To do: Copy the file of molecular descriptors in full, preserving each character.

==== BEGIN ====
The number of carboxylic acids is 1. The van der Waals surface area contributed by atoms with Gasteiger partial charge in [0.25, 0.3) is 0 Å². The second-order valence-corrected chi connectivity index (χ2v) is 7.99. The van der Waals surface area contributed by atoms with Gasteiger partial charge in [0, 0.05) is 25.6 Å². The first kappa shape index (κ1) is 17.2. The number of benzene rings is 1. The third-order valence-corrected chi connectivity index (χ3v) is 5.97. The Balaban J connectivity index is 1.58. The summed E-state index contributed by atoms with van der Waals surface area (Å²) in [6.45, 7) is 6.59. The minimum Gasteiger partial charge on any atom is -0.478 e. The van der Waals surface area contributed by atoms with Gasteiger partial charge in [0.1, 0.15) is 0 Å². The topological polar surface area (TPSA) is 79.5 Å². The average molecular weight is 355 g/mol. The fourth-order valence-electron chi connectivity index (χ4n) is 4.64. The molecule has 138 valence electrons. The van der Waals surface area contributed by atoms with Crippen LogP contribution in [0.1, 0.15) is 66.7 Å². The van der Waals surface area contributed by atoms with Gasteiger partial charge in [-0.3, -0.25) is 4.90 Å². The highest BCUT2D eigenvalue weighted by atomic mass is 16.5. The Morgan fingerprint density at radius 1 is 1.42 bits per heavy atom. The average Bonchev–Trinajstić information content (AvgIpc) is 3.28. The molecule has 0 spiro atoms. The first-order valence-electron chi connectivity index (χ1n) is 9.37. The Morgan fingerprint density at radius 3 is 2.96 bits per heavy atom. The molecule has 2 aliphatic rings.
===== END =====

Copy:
The number of carboxylic acids is 1. The van der Waals surface area contributed by atoms with Gasteiger partial charge in [0.25, 0.3) is 0 Å². The second-order valence-corrected chi connectivity index (χ2v) is 7.99. The van der Waals surface area contributed by atoms with Gasteiger partial charge in [0, 0.05) is 25.6 Å². The first kappa shape index (κ1) is 17.2. The number of benzene rings is 1. The third-order valence-corrected chi connectivity index (χ3v) is 5.97. The Balaban J connectivity index is 1.58. The summed E-state index contributed by atoms with van der Waals surface area (Å²) in [6.45, 7) is 6.59. The minimum Gasteiger partial charge on any atom is -0.478 e. The van der Waals surface area contributed by atoms with Gasteiger partial charge in [0.1, 0.15) is 0 Å². The topological polar surface area (TPSA) is 79.5 Å². The average molecular weight is 355 g/mol. The fourth-order valence-electron chi connectivity index (χ4n) is 4.64. The molecule has 138 valence electrons. The van der Waals surface area contributed by atoms with Crippen LogP contribution in [0.1, 0.15) is 66.7 Å². The van der Waals surface area contributed by atoms with Gasteiger partial charge in [-0.3, -0.25) is 4.90 Å². The highest BCUT2D eigenvalue weighted by atomic mass is 16.5. The Morgan fingerprint density at radius 1 is 1.42 bits per heavy atom. The average Bonchev–Trinajstić information content (AvgIpc) is 3.28. The molecule has 0 spiro atoms. The first-order valence-electron chi connectivity index (χ1n) is 9.37. The Morgan fingerprint density at radius 3 is 2.96 bits per heavy atom. The molecule has 2 aliphatic rings.